Weekly Round Up – Week 18

It was an eventful week with release of some annual economic data, series of adjudication by regulatory bodies and turmoil again in debt and MF market with downgrades of some debt papers of Reliance Capital and NCLAT decision.

Government’s efforts to improve tax compliance appears to be bearing fruit with GST collection reaching a record high at 33Rs 1.14 lakh crore for April’19. (April collection refers to business undertaken during the month of March). After hitting a low of Rs 97,000 crore in February, collection has improved impressively and has been more than Rs 1 lakh crore in both March and April. In another economy news, core sector comprising of eight sectors, recorded growth of 4.3% during FY19, same as in FY18. Growth rate for previous three months had been close to 2% giving policy makers reason for worry. Among individual sectors, Cement and coal have outperformed with growth rate of 13.3% and 7.3%. On the other hand, crude oil production decline by 4.1%, seventh consecutive year of decline.

In a landmark judgment, Securities & Exchange Board of India (SEBI) pronounced NSE, some of its officials, certain brokers and other individuals guilty of major lapses in governance and misusing the system for undue gains. Case dates back to the period 2010-15 and relates to what is infamously called, “co-location scam” where some of the brokers were given preferential server space in NSE’s server room. This, together with use of dark fiber and the then existing tick-by-tick (tbt) data transfer mechanism helped these brokers gain faster access to NSE data. SEBI imposed fine of over Rs 1,000 crore on NSE and barred two of NSE’s former CEOs from holding position in any listed company or financial body for five years other than monetary fine. The case is significant as it involved manipulation of technology and must have required considerable effort on SEBI’s part to assemble all the facts and arrive at a decision.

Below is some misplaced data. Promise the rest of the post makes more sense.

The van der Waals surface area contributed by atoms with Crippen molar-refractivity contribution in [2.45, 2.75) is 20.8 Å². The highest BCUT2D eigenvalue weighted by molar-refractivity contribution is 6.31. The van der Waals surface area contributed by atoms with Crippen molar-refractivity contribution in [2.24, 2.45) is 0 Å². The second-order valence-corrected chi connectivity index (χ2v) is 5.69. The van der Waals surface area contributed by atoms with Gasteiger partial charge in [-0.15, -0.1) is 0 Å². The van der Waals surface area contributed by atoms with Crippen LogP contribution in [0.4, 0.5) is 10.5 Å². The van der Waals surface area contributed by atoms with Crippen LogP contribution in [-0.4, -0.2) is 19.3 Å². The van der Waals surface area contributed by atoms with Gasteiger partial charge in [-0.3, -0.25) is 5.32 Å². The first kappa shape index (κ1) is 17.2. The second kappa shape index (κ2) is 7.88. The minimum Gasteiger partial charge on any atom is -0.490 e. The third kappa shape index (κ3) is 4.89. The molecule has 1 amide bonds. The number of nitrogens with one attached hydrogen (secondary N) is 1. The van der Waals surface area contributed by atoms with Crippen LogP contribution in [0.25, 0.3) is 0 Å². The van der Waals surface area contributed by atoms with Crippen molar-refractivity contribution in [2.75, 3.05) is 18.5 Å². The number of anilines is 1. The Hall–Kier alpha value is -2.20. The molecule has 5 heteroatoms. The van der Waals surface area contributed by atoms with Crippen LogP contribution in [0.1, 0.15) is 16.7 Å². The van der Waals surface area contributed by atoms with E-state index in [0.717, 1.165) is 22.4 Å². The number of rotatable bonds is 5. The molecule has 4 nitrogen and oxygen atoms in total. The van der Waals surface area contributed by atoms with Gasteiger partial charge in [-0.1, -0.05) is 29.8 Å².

In another case, National Company Law Appellate Tribunal (NCLAT) reversed its earlier decision barring banks from classifying its exposure to IL&FS as NPA. The ban was contested by RBI citing prudential banking practice leading to its cancellation now. Classifying the debt as NPA means banks will have to set aside provision which will affect their profits. However, prudent banking requires that banks set aside capital against NPAs to reflect its actual financial health. IL&FS and its subsidiaries have over Rs 90,000 crore of debt and the government appointed board has been trying to sell company’s assets to pay back the lenders. Offer of for Rs 4,500 crore for wind energy business was received recently which covers complete dues on the banks and involves no haircut.

Reliance ADAG group continues to grapple with uncertainty and financial stress with downgrading of some of its short term debt paper by ICRA. The group, trying quite frenetically to sell its assets, is sitting on debt of over Rs 50,000 crore and most of its companies are under stress. In another development, National Company Law Appellate Tribunal (NCLAT) approved the request of group company, Reliance Communication to proceed with insolvency proceedings. The case is interesting since R-Com opposed the initiation of proceedings when its operational creditor, Ericsson, had filed for its insolvency. And when R-Com requested for insolvency, Ericsson opposed the same! However, the bigger issue is, how much will the banks be able to recover? The group had also entered into an understanding with some of its lenders some months back not to sell its pledged shares for six months. They could also be staring at losses as the share prices have declined sharply.

In the international news, US fed maintained status quo in its policy meeting in a keenly watched event world over. US economy stands at an interesting at the moment as even Fed is not sure, which way it may need to move in the months ahead! While Fed had begun its monetary tightening cycle with three rate increase in 2018, it had to take a pause because of a distinct threat of recession. While rate increase doesn’t look like a possibility now, what is being watched is – will the condition deteriorate so badly that fed is forced to cut rates? Even though ground situation doesn’t look that alarming, crude price, trade tensions etc pose distinct risk.

(Image courtesy of ddpavumba at FreeDigitalPhotos.net)

Leave a Reply

Your email address will not be published. Required fields are marked *